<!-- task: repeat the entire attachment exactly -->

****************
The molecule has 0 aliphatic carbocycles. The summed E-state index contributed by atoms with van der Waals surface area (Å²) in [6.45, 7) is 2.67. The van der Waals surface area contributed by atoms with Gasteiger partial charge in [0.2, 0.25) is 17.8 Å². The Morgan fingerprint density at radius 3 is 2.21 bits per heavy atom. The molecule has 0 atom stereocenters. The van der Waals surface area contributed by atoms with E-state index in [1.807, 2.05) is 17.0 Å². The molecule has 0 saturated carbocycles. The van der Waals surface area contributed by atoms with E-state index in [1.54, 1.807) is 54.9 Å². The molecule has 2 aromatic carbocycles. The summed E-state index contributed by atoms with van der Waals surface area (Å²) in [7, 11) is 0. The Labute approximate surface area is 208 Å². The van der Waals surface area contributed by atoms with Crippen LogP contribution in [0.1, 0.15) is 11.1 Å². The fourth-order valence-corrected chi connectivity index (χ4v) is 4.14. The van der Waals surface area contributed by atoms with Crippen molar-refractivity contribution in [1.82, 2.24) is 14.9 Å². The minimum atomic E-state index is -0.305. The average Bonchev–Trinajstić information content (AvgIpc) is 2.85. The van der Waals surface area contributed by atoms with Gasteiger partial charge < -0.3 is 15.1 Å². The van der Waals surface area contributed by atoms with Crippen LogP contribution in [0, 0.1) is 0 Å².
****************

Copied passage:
The molecule has 0 aliphatic carbocycles. The summed E-state index contributed by atoms with van der Waals surface area (Å²) in [6.45, 7) is 2.67. The van der Waals surface area contributed by atoms with Gasteiger partial charge in [0.2, 0.25) is 17.8 Å². The Morgan fingerprint density at radius 3 is 2.21 bits per heavy atom. The molecule has 0 atom stereocenters. The van der Waals surface area contributed by atoms with E-state index in [1.807, 2.05) is 17.0 Å². The molecule has 0 saturated carbocycles. The van der Waals surface area contributed by atoms with E-state index in [1.54, 1.807) is 54.9 Å². The molecule has 2 aromatic carbocycles. The summed E-state index contributed by atoms with van der Waals surface area (Å²) in [7, 11) is 0. The Labute approximate surface area is 208 Å². The van der Waals surface area contributed by atoms with Crippen LogP contribution in [0.1, 0.15) is 11.1 Å². The fourth-order valence-corrected chi connectivity index (χ4v) is 4.14. The van der Waals surface area contributed by atoms with Crippen molar-refractivity contribution in [1.82, 2.24) is 14.9 Å². The minimum atomic E-state index is -0.305. The average Bonchev–Trinajstić information content (AvgIpc) is 2.85. The van der Waals surface area contributed by atoms with Gasteiger partial charge < -0.3 is 15.1 Å². The van der Waals surface area contributed by atoms with Crippen LogP contribution in [0, 0.1) is 0 Å².